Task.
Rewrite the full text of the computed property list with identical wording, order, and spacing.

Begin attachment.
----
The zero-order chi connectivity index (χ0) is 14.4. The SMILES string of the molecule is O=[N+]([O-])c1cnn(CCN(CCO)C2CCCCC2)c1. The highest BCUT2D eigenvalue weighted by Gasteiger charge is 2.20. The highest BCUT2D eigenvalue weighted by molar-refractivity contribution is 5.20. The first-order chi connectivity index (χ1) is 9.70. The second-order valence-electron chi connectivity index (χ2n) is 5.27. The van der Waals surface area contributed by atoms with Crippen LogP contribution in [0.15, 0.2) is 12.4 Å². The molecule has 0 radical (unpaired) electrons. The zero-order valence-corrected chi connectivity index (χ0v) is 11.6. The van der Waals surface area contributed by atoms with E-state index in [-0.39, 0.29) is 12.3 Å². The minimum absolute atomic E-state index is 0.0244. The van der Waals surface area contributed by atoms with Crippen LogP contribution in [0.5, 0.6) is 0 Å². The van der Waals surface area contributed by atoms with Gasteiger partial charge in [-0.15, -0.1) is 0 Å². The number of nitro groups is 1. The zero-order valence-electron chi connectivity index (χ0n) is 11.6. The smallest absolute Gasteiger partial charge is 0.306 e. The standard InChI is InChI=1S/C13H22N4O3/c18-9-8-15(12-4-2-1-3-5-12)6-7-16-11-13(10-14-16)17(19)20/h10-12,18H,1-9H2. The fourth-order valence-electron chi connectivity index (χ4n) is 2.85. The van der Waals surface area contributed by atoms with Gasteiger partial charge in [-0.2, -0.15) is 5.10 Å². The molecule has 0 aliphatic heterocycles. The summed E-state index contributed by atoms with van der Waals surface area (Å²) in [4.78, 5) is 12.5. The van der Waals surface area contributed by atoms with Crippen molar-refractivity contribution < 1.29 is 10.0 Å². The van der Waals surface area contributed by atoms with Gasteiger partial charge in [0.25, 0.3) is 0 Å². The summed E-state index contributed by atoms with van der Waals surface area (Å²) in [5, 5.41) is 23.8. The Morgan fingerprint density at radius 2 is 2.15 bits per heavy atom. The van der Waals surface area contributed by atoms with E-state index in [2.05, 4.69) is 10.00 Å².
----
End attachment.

The zero-order chi connectivity index (χ0) is 14.4. The SMILES string of the molecule is O=[N+]([O-])c1cnn(CCN(CCO)C2CCCCC2)c1. The highest BCUT2D eigenvalue weighted by Gasteiger charge is 2.20. The highest BCUT2D eigenvalue weighted by molar-refractivity contribution is 5.20. The first-order chi connectivity index (χ1) is 9.70. The second-order valence-electron chi connectivity index (χ2n) is 5.27. The van der Waals surface area contributed by atoms with Crippen LogP contribution in [0.15, 0.2) is 12.4 Å². The molecule has 0 radical (unpaired) electrons. The zero-order valence-corrected chi connectivity index (χ0v) is 11.6. The van der Waals surface area contributed by atoms with E-state index in [-0.39, 0.29) is 12.3 Å². The minimum absolute atomic E-state index is 0.0244. The van der Waals surface area contributed by atoms with Crippen LogP contribution in [0.5, 0.6) is 0 Å². The van der Waals surface area contributed by atoms with Gasteiger partial charge in [-0.15, -0.1) is 0 Å². The number of nitro groups is 1. The zero-order valence-electron chi connectivity index (χ0n) is 11.6. The smallest absolute Gasteiger partial charge is 0.306 e. The standard InChI is InChI=1S/C13H22N4O3/c18-9-8-15(12-4-2-1-3-5-12)6-7-16-11-13(10-14-16)17(19)20/h10-12,18H,1-9H2. The fourth-order valence-electron chi connectivity index (χ4n) is 2.85. The van der Waals surface area contributed by atoms with Gasteiger partial charge in [-0.2, -0.15) is 5.10 Å². The molecule has 0 aliphatic heterocycles. The summed E-state index contributed by atoms with van der Waals surface area (Å²) in [4.78, 5) is 12.5. The van der Waals surface area contributed by atoms with Crippen molar-refractivity contribution < 1.29 is 10.0 Å². The van der Waals surface area contributed by atoms with Gasteiger partial charge in [0.25, 0.3) is 0 Å². The summed E-state index contributed by atoms with van der Waals surface area (Å²) in [5, 5.41) is 23.8. The Morgan fingerprint density at radius 2 is 2.15 bits per heavy atom. The van der Waals surface area contributed by atoms with E-state index in [2.05, 4.69) is 10.00 Å².